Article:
The Small Business Jobs Act....You Need to Know the Details!
 
Every year, many bills are introduced by the legislature, without many people knowing the details of the bill. 

One of the most significant pieces of legislation was the Small Business Jobs Act of 2010 (H.R. 5297), passed by the 111th United States Congress and signed into law by President Barack Obama on September 27, 2010. The law authorizes the creation of the Small Business Lending Fund Program administered by the Treasury Department to make capital investments in eligible institutions, in order to increase the availability of credit for small businesses. 

This piece of legislation is extremely important because small businesses employ two-thirds of the country’s private sector workforce and represent 99.7 percent of all employer firms, according to the Small Business Administration.  Small businesses are the cornerstone of our communities and this bill could not have come at a better time.

But what exactly is in the bill?

The bill includes a series of small business proposals that President Obama introduced in early 2010 and that small businesses were able to benefit from the day the bill passed.

While all of the details of the bill and provisions in the bill are important, I have decided to share what I believe are the top twelve (12) benefits to small businesses:

SBA Recovery Loan Provisions Extension: With funds provided in the bill, SBA began funding new Recovery loans within a few days of the President’s signature, starting with the more than 1,400 businesses – with loans totaling more than $730 million – that were waiting in the Recovery Loan Pipeline. In total, the extension of the provisions provided the capacity to support $14 billion in loans to small businesses.  The SBA Recovery loan provisions have already supported $30 billion in lending to over 70,000 small businesses.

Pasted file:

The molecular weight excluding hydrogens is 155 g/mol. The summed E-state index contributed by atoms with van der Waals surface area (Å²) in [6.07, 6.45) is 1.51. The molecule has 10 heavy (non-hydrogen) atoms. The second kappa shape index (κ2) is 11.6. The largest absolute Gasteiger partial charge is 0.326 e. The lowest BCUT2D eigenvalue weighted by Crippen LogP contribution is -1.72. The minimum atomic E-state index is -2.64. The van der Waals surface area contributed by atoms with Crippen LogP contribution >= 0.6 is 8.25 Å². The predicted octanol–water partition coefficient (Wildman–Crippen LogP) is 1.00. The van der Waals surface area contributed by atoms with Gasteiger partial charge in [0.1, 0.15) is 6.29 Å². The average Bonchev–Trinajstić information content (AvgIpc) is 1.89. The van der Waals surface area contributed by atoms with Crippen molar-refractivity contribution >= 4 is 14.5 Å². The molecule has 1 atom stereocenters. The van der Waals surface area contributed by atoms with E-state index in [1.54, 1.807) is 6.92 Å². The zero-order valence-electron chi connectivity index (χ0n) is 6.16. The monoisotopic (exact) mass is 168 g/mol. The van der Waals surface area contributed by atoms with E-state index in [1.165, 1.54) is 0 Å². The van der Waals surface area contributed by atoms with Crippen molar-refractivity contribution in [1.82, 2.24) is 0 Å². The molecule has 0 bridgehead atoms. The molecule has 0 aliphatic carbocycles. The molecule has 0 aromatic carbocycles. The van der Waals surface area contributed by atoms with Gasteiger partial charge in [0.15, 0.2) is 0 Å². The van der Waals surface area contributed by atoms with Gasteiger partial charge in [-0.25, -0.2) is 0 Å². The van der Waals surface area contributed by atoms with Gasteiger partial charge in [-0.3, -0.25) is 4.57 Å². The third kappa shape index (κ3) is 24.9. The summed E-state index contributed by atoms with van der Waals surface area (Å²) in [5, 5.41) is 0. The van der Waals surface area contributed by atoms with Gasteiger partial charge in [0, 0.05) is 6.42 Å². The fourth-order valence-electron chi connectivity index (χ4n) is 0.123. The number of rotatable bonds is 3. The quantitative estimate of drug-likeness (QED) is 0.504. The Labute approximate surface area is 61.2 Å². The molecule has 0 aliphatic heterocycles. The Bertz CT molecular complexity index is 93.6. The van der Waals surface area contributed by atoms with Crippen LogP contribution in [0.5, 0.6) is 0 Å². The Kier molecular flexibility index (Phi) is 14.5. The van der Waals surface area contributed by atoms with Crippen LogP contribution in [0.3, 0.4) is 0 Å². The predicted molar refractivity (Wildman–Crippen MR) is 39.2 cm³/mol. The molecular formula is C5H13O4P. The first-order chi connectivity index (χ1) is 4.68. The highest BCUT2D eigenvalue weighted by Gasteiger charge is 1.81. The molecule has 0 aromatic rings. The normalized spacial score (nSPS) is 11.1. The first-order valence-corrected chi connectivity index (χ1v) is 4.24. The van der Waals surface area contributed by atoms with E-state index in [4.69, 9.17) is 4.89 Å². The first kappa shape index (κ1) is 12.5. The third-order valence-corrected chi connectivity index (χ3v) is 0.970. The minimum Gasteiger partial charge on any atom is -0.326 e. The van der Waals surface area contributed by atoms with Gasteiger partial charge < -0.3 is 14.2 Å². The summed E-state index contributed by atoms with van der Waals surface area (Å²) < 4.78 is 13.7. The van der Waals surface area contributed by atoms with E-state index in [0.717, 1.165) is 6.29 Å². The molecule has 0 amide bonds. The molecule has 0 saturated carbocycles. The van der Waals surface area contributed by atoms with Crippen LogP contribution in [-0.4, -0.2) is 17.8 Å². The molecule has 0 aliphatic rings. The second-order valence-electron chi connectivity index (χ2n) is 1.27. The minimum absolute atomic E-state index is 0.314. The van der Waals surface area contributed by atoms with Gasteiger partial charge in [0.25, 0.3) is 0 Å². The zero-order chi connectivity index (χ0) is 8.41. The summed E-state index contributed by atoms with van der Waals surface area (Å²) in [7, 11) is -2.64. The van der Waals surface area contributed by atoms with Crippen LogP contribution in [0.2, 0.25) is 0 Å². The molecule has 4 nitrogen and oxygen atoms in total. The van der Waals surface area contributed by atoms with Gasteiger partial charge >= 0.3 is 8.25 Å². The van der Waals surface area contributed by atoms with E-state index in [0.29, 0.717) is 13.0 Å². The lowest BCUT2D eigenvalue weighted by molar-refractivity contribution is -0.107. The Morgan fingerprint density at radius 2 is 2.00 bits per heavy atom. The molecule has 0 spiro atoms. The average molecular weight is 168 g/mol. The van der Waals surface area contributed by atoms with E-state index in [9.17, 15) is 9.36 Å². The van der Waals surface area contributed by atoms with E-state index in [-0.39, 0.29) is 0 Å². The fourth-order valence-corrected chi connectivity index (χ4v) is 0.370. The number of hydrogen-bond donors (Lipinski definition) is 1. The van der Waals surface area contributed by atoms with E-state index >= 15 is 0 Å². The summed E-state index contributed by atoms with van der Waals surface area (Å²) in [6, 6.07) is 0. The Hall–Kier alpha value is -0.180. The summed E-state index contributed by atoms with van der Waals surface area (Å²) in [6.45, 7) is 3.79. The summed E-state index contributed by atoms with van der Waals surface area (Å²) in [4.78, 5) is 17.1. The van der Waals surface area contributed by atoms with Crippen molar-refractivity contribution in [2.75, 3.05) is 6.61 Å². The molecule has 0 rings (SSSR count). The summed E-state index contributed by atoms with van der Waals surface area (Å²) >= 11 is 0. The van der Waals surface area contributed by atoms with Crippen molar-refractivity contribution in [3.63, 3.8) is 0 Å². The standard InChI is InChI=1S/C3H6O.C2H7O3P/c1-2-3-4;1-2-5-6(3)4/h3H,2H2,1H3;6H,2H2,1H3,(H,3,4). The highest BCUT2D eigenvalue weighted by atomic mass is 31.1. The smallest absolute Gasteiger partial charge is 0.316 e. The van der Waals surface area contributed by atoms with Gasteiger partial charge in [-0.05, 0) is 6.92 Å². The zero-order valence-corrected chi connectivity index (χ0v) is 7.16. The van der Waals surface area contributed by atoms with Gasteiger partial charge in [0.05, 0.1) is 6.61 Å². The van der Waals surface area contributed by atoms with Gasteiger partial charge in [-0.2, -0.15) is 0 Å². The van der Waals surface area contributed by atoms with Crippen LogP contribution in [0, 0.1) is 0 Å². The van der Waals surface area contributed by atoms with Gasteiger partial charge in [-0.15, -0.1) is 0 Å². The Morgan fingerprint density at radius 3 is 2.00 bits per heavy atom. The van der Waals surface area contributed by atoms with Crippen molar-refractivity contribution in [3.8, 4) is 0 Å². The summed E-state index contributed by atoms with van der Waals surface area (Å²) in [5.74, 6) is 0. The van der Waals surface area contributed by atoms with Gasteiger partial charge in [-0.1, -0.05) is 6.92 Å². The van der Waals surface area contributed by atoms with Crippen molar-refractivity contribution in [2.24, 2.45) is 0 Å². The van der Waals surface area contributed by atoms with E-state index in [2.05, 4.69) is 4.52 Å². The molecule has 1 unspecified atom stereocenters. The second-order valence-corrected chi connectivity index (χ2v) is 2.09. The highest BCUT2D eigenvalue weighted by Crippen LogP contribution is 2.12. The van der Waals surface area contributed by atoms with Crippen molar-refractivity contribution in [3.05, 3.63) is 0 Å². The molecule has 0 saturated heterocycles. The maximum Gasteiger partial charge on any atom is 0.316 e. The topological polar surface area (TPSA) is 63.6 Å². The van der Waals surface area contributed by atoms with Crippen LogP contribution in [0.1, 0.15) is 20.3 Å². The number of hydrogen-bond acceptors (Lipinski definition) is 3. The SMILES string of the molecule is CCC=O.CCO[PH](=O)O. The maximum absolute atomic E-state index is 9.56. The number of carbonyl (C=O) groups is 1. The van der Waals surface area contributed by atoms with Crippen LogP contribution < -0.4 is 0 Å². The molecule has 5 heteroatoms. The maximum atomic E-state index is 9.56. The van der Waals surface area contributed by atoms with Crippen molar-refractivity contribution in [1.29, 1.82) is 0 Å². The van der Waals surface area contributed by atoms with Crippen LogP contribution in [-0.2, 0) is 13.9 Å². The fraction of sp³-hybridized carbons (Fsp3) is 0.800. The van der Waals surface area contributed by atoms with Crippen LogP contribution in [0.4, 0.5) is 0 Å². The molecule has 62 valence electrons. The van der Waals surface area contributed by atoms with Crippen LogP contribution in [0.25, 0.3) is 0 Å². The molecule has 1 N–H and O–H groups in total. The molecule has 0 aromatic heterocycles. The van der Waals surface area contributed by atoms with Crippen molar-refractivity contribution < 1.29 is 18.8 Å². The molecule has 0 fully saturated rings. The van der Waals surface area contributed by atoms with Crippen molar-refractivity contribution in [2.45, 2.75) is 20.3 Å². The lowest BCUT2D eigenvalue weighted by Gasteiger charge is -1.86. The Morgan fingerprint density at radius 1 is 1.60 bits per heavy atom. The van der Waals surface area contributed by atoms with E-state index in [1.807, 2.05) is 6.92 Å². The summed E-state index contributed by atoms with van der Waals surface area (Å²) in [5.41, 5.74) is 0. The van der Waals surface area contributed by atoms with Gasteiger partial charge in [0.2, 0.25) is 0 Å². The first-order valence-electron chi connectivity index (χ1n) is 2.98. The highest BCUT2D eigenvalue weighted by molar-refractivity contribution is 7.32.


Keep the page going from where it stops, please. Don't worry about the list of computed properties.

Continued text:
More Than Doubled the Maximum Loan Size for The Largest SBA Programs: The bill also increased the maximum loan size for SBA loan programs, allowing more small businesses to access more credit to allow them to expand and create new jobs. The bill permanently raised the maximum size for SBA’s two largest loan programs, increasing the maximum 7(a) and 504 loans from $2 million to $5 million, and the maximum 504 manufacturing related loan from $4 million to $5.5 million.  In addition, it temporarily increased the maximum loan size for SBA Express loans from $350,000 to $1 million, providing greater access to working capital loans that small businesses use to purchase new inventory and go after new business – allowing them to create new jobs.

A New $30 Billion Small Business Lending Fund: The bill will establish a new $30 billion Small Business Lending Fund which – by providing capital to small banks with incentives to increase small business lending – could support several multiples of that amount in new credit.


An Initiative to Strengthen Innovative State Small Business Programs – Supporting Over $15 Billion in Lending: The bill will support at least $15 billion in small business lending through a new State Small Business Credit Initiative, strengthening state small business programs that leverage private-sector lenders to extend additional credit – many of which have been forced to cut back due to budget cuts.

Eight New Small Business Tax Cuts – Providing Immediate Incentives to Invest: The President has already signed into law sixteen overall small business tax cuts, eight of which are new tax cuts that were added as a result of his signing the bill into law that went into effect immediately.